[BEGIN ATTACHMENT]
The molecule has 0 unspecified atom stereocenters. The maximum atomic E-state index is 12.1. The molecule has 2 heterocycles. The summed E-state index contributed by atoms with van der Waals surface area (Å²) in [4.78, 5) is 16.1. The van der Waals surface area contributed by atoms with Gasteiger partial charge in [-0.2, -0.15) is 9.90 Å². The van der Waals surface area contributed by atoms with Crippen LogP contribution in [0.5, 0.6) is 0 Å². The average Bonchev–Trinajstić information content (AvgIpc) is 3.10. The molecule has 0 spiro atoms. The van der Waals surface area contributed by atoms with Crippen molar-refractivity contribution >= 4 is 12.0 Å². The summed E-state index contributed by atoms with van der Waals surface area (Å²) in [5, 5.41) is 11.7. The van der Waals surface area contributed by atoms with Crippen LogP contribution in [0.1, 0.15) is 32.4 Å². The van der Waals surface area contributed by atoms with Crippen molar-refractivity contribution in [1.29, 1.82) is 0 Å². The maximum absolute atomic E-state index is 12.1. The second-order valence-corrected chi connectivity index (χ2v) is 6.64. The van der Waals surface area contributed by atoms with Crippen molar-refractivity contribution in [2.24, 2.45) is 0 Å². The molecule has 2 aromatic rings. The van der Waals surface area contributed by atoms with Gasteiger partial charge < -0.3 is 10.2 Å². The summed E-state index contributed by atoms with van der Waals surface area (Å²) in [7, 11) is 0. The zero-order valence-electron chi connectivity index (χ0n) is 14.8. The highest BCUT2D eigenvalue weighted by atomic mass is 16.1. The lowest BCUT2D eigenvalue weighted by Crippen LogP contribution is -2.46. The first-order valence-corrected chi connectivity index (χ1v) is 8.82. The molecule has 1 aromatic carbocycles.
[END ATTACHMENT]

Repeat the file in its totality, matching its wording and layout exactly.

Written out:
The molecule has 0 unspecified atom stereocenters. The maximum atomic E-state index is 12.1. The molecule has 2 heterocycles. The summed E-state index contributed by atoms with van der Waals surface area (Å²) in [4.78, 5) is 16.1. The van der Waals surface area contributed by atoms with Gasteiger partial charge in [-0.2, -0.15) is 9.90 Å². The van der Waals surface area contributed by atoms with Crippen LogP contribution in [0.5, 0.6) is 0 Å². The average Bonchev–Trinajstić information content (AvgIpc) is 3.10. The molecule has 0 spiro atoms. The van der Waals surface area contributed by atoms with Crippen molar-refractivity contribution >= 4 is 12.0 Å². The summed E-state index contributed by atoms with van der Waals surface area (Å²) in [5, 5.41) is 11.7. The van der Waals surface area contributed by atoms with Crippen LogP contribution in [0.1, 0.15) is 32.4 Å². The van der Waals surface area contributed by atoms with Crippen molar-refractivity contribution in [1.29, 1.82) is 0 Å². The maximum absolute atomic E-state index is 12.1. The second-order valence-corrected chi connectivity index (χ2v) is 6.64. The van der Waals surface area contributed by atoms with Crippen molar-refractivity contribution in [2.24, 2.45) is 0 Å². The molecule has 2 aromatic rings. The van der Waals surface area contributed by atoms with Gasteiger partial charge < -0.3 is 10.2 Å². The summed E-state index contributed by atoms with van der Waals surface area (Å²) in [7, 11) is 0. The zero-order valence-electron chi connectivity index (χ0n) is 14.8. The highest BCUT2D eigenvalue weighted by atomic mass is 16.1. The lowest BCUT2D eigenvalue weighted by Crippen LogP contribution is -2.46. The first-order valence-corrected chi connectivity index (χ1v) is 8.82. The molecule has 1 aromatic carbocycles.